While the battle over whether the Vedanta Group will finally get to mine bauxite in the Niyamgiri hills for its Lanjigarh plant plays itself out in the Supreme Court—the central government is opposing the Orissa government’s plan to mine the hills—the Supreme Court has asked the central government some interesting questions. Are tribal people, the bench asked the Solicitor General, to be allowed the choice to decide whether they want modern-day benefits like roads, schools, electricity and hospitals, among others. “Have you found out”, the Court asked, “will they not accept?” The tribal people, the Court said, had to be given the option of making a choice. Mining in the area is not possible since the environment ministry has not given it Stage 2 clearance on grounds it violated the religious and cultural rights of tribal people under the Forest Rights Act.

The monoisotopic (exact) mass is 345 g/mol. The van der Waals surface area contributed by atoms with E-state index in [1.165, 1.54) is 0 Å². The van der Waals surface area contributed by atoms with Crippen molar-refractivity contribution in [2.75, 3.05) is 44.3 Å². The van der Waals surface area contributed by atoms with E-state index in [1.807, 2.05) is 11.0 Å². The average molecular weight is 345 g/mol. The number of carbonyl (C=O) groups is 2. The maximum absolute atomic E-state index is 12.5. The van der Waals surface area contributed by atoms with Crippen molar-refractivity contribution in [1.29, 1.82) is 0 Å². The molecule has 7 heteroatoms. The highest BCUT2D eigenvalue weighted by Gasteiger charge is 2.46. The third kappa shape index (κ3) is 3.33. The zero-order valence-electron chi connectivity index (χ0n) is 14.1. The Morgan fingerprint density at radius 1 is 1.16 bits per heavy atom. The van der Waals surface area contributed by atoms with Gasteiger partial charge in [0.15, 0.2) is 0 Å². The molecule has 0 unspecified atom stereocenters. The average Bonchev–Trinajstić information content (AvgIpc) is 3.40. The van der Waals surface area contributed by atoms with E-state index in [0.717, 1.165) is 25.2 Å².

Eventually, it may turn out, the Court’s decision may not be based on these oral remarks, but on the larger question of whether or not the gram sabha has the right to decide on whether mining should be allowed. While the Centre argues the gram sabha has this right, the Orissa government has argued that since there is no habitation on the top of the mountain—where the mining is to take place—no gram sabha clearance is required.
The questions raised, however, are important and, in the long run, need to be answered in order to get a fix on what India’s policy is going to be towards improving the living